It’s 5:00 am on Thanksgiving morning and your alarm goes off. If you’re anything like me, you want to drop a nuke on that damn thing and say “Screw the turkey, we’ll go out for Chinese.” I don’t do mornings. I despise them. Well, at least until coffee. Coffee is my saving grace. My family knows not to talk to me until I’m at least a half of a cup in. My poor family!
In the never ending quest to make mornings easier (and get as much sleep as possible), I devised a new plan for Thanksgiving. Now I know some of you are going to gasp at what I’m about to say…but I make the turkey the day before Thanksgiving. In fact, I make or prep EVERYTHING ahead of time. And not a single one of my guests has ever known the difference! Thanksgiving morning is sooooo peaceful around my house now. We actually get to relax and be thankful for each other’s company. What a concept! We’re usually enjoying a tasty lime and cranberry champagne cocktail too!
Turkey & Gravy
On Tuesday morning I drop the bird in the best turkey brine recipe ever and let it sit for a good 24 hours. I roast the turkey with aromatics on Wednesday. My house smells amazing for two days instead of one! Now I have the drippings from the turkey and can make the gravy too. My husband slices up the turkey after it’s rested and we store it in the fridge. I reheat the turkey in a chafing dish on Thanksgiving morning. Pour a box of chicken stock over the top and you’re good to go. You can reheat this in the oven, covered, as well. If you just HAVE to make the turkey the day of, I understand. The tips below will still save you a ton of time (but won’t help you with that alarm clock!).
I make the mashed potatoes two days before. Boil ’em, smash ’em and add whatever your favorite ingredients are (butter, cream cheese, sour cream, garlic, salt, milk, etc.) Put them in a crockpot. Put the crockpot dish in the fridge and all you have to do is pop it into the heating unit Thanksgiving morning!
Green Bean Casserole seems to be a staple dish for many on Thanksgiving. There was one year I didn’t make it (I made a different green bean dish) and I thought my mother was going to have a heart attack. So now, I mix that baby up a day or two ahead of time and cover it with tinfoil. I write the temperature and baking time on the tinfoil for each side dish that eventually has to go in the oven. That way I don’t have to look up each recipe again to figure out the baking instructions. I also use crockpots whenever possible.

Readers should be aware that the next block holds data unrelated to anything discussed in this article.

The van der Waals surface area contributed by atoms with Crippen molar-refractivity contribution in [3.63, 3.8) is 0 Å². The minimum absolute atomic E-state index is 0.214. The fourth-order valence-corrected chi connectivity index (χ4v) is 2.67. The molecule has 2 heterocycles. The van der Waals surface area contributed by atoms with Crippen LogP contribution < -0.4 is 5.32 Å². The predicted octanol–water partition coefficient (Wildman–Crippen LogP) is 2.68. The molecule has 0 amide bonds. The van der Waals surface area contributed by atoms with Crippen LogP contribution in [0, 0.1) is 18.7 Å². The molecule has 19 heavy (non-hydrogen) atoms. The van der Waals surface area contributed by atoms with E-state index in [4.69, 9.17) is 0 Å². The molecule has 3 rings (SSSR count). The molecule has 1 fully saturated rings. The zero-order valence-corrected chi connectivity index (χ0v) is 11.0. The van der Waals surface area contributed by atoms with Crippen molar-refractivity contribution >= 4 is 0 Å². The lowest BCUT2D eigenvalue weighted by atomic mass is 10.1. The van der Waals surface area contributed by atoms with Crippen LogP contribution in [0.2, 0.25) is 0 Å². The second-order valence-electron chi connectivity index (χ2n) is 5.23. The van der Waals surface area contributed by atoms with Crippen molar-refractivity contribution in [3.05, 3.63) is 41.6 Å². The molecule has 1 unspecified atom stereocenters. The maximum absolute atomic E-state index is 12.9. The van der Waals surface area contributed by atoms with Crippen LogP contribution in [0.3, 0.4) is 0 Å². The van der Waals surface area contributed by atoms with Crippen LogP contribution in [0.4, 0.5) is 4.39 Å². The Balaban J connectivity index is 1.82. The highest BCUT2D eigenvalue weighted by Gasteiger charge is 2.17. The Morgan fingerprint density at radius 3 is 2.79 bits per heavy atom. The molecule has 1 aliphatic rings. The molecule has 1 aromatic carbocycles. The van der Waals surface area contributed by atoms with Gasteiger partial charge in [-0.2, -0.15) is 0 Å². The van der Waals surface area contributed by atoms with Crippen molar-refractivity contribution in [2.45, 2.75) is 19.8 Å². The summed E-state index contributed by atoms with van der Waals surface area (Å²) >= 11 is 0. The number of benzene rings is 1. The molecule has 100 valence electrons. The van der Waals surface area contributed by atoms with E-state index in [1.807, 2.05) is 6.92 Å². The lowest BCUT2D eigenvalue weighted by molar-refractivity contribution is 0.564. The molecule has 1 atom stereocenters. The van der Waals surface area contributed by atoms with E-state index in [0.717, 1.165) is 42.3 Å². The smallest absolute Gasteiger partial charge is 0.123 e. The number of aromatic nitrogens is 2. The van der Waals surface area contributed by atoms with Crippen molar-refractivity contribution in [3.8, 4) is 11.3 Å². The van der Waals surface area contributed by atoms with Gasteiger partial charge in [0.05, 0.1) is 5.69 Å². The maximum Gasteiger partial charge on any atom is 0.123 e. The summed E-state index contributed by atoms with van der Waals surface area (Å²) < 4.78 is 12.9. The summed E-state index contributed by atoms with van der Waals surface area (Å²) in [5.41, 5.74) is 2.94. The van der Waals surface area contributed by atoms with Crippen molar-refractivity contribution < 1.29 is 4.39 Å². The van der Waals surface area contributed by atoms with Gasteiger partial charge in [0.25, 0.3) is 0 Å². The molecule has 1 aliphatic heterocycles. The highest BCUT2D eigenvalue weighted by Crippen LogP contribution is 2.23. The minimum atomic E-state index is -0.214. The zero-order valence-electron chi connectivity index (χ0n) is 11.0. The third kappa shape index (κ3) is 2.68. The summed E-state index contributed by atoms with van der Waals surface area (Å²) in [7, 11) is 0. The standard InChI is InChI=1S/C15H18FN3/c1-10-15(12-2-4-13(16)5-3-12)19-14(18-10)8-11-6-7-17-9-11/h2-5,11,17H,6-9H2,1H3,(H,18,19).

I roast the sweet potatoes ahead of time as well. However, I don’t bake it with the marshmallows until the day off Thanksgiving. If you’re serving acorn squash, cut those babies up and clean them out. Put them in a baking dish with whatever other ingredients you use (olive oil, butter, brown sugar, maple syrup, pecans, etc.). Cover with tinfoil and write the baking instructions on the top. This applies to pretty much any side dish you’re making that requires baking in the oven. It’s a HUGE timesaver! I recommend making all of your sides two days (or more) before Thanksgiving.
I don’t make the stuffing until the day of but I do prep all the ingredients ahead of time. I chop the onion and celery and cook them. If I’m doing a sausage stuffing that year, I cook that up with the onion and celery too. Put these ingredients in a ziplock bag and store in the fridge. I make the cornbread a couple days before thanksgiving and cut up the white bread so it dries out. An hour before meal time, I pull all of the stuffing ingredients together and make it. This still gives you enough time if you want to throw it in the oven to crisp the top.
If you use canned jellied cranberries you’re off the hook here. If you make your own cranberry sauce (which you really should because it’s SO simple and tastes SO good), you can make this 4-5 days ahead of time. Looking for an amazing cranberry sauce recipe? Look no further…I have you covered…Lemon Orange Cranberry Sauce! Cranberry sauce should be tart but this recipe adds a hint of sweetness with real maple syrup and a citrusy kick with orange juice and lemon zest. Yum!
Use store-bought rolls or make your own bread. I introduced homemade rosemary and olive oil bread to our Thanksgiving menu a few years ago and it was a huge hit! You can check out the recipe here. It’s a really easy recipe and doesn’t take a ton of “working time” to make. It’ll soon become one of your family traditions!
See…doesn’t it look YUMMY!?
Speaking of family traditions, I married into a Norwegian family that still honors many of their motherland recipes. Lefse and flatbread are staples at our Thanksgiving table. Luckily, my mother-in-law makes these. We think the family recipe is at least 150 years old but it could be even older than that! So cool!
I think most of us make our pies ahead of time. I like to leave the day or evening before Thanksgiving to make pies and the bread. You can always use pre-made pie crusts to save more time here. We always have pumpkin pie and pecan pie at our gathering. Often times there’s one other kind thrown in there for good measure (cuz, ya know, we just might not have enough food…yeah right) but that one changes from year to year.
Do you use Cool Whip? Stop. Please, for the love of all things holy, STOP. Do you know how simple it is to make your own whipped cream? And how much BETTER it tastes?! Why are you ruining that masterpiece of a pie with Cool Whip?! Spend the ten minutes it takes to make your own. It will be 10 minutes WELL SPLENT!
Happy Cooking and Happy Thanksgiving! Go get ’em, momma chefs!
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